Intended for healthcare professionals

Letters Vitamin D deficiency

Vitamin D deficiency is widespread in Scotland

BMJ 2008; 336 doi: (Published 26 June 2008) Cite this as: BMJ 2008;336:1451
  1. Helga M Rhein, general practitioner
  1. 1Sighthill Health Centre, Edinburgh EH11 4AU
  1. helga.rhein{at}

I agree with Holick1 and Sievenpiper et al2 about the urgent need to highlight the neglected subject of vitamin D deficiency in the United Kingdom. We have found in our general practice in Edinburgh a (to us) surprisingly high prevalence of gross vitamin D deficiency. The deficiency affects not only our South Asian patients but also a considerable number of those with white skin colour.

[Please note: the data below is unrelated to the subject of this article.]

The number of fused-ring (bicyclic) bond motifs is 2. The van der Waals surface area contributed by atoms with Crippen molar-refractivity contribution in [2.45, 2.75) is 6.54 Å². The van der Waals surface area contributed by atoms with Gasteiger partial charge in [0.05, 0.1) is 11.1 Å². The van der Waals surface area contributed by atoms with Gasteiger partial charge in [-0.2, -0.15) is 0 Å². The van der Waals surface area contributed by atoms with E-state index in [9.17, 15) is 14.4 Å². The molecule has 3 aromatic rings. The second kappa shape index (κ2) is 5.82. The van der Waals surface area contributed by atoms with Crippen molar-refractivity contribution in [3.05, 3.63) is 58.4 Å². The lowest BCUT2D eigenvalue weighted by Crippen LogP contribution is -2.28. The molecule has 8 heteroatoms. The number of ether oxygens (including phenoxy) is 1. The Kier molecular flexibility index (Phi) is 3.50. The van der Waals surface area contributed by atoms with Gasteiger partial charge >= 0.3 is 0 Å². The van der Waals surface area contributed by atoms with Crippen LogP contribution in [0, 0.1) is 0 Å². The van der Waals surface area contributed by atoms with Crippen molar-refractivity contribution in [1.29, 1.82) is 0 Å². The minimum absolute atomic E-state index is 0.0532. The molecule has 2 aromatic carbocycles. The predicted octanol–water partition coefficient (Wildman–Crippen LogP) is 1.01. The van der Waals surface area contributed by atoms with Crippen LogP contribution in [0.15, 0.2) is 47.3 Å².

Between 2005 and 2007, blood samples were taken from 99 patients aged 15-85. We included patients suspected of having a possible vitamin D deficiency: patients of South Asian origin or other ethnic minorities, patients with vague musculoskeletal symptoms or overweight, patients taking antiepileptic drugs, patients using sunscreen or make up, housebound patients, and patients with little exposure to sunlight. The figure shows our as yet unpublished results.


Vitamin D concentrations in 99 patients aged 15-85 with suspected vitamin D deficiency by ethnic group

According to the definitions of most vitamin D researchers, insufficient vitamin D concentrations are those below 75 nmol/l. In our sample only 2% had a sufficient vitamin D concentration. Measurements below 25 nmol/l are defined as severe deficiency; in our sample, the proportion was 47%.

Hyppoenen and Power reported similar figures for Scotland.3


  • Competing interests: None declared.


View Abstract